The developer from New York came to the old-school Boston jewelers with a deal: Help me rezone the block we share, in the heart of Downtown Crossing. I’ll pay you for your trouble.
If the plan worked, it would have eased the path of one of Boston’s tallest proposed towers through the city’s notoriously thorny zoning process and shielded the project from time-consuming court fights with well-heeled neighbors.
It also could have helped a century-old institution spruce itself up for a new age.
But they couldn’t work out a deal. So now the developer of the 59-story building at One Bromfield is pushing ahead without the help of the jewelers next door, while its opponents in a neighboring condo tower are considering potential lawsuits.
The quiet negotiations that went on for a year-and-a-half between the developer, Midwood, and the Boston Jewelers Exchange Building highlight the complexity of developing tight sites in downtown Boston and of pushing big projects through the city’s complex zoning review.
The One Bromfield project also pits the type of luxury high-rise that’s remaking Downtown Crossing against an institution that echoes the bygone era of a shopping district that’s the closest thing Boston has to a Main Street.
Midwood, which has built large projects in Manhattan and Washington, D.C., had been eyeing the corner of Bromfield and Washington streets since the mid-1990s, when it bought several buildings there.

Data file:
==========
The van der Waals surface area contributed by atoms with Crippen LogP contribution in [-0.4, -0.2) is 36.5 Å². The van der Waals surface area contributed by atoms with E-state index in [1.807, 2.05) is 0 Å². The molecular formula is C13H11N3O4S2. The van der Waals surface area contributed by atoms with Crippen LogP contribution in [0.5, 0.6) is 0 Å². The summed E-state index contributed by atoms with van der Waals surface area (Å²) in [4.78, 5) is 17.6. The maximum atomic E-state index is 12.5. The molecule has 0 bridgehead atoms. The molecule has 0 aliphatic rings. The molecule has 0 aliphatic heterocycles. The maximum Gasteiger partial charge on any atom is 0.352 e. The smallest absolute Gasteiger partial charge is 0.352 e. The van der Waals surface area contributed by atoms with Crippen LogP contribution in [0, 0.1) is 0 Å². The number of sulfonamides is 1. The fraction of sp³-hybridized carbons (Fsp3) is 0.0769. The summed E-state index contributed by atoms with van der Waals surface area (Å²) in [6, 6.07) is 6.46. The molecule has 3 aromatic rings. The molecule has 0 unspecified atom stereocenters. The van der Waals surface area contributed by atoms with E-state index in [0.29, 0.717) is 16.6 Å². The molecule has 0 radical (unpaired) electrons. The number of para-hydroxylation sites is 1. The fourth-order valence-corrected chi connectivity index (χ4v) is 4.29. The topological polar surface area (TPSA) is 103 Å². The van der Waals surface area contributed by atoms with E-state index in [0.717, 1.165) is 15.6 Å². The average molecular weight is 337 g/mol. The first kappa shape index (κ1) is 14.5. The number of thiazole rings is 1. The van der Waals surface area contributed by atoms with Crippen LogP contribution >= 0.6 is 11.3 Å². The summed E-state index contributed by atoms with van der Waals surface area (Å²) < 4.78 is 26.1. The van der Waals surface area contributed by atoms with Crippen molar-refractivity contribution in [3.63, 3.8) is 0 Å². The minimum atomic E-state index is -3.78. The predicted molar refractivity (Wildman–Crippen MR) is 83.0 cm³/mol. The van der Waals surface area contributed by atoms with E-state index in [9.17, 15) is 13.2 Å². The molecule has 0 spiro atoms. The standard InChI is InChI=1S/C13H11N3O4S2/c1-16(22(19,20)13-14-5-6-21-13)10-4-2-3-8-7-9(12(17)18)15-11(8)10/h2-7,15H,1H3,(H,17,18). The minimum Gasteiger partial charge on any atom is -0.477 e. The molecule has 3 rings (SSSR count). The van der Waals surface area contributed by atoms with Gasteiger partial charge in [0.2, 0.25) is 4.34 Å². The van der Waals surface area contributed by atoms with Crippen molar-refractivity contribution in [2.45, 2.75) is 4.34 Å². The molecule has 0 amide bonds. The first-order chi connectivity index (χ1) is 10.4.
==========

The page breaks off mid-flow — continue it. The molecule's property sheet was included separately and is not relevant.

“It was clear this was a location that would one day support high-density development,” said its president, John Usdan.
By 18 months ago, with Millennium Tower rising across the street on the old Filene’s block, that day had come. Midwood moved forward with plans for a 705-foot tower of condos and apartments, but it wanted a little help — from the owners of the eight-story building next door.
Usdan approached the trustees of the Jewelers Exchange Building about joining Midwood in a Planned Development Area, or PDA. This city process allows developers to consolidate the many reviews they must undergo; most importantly, they can avoid going before the Zoning Board of Appeals, which typically rules on variances for projects as small as a single-family house, and can be a crucial chokepoint if there are opponents of a development.
Land-use experts say that opting for a PDA is a smart move for any complex project, for several reasons. But what makes them really attractive, said Larry DiCara, a real estate attorney at Nixon Peabody, is that they’re “legally bulletproof.”
“People can sue but the likelihood of their prevailing is almost zero,” DiCara said. “I would always advise to do a PDA if you can.”
But to qualify for a PDA, the project must be at least 1 acre in size. Midwood’s site is about half that. Adding the Jewelers Exchange property would have given them a big enough plot.
So Midwood asked the Jewelers Exchange to join a PDA, Exchange trustees and others familiar with the negotiations said. The jewelers building, built in 1922, would have stayed put. Essentially, Midwood would have bought the acreage for a PDA, paying the jewelers for their costs and trouble.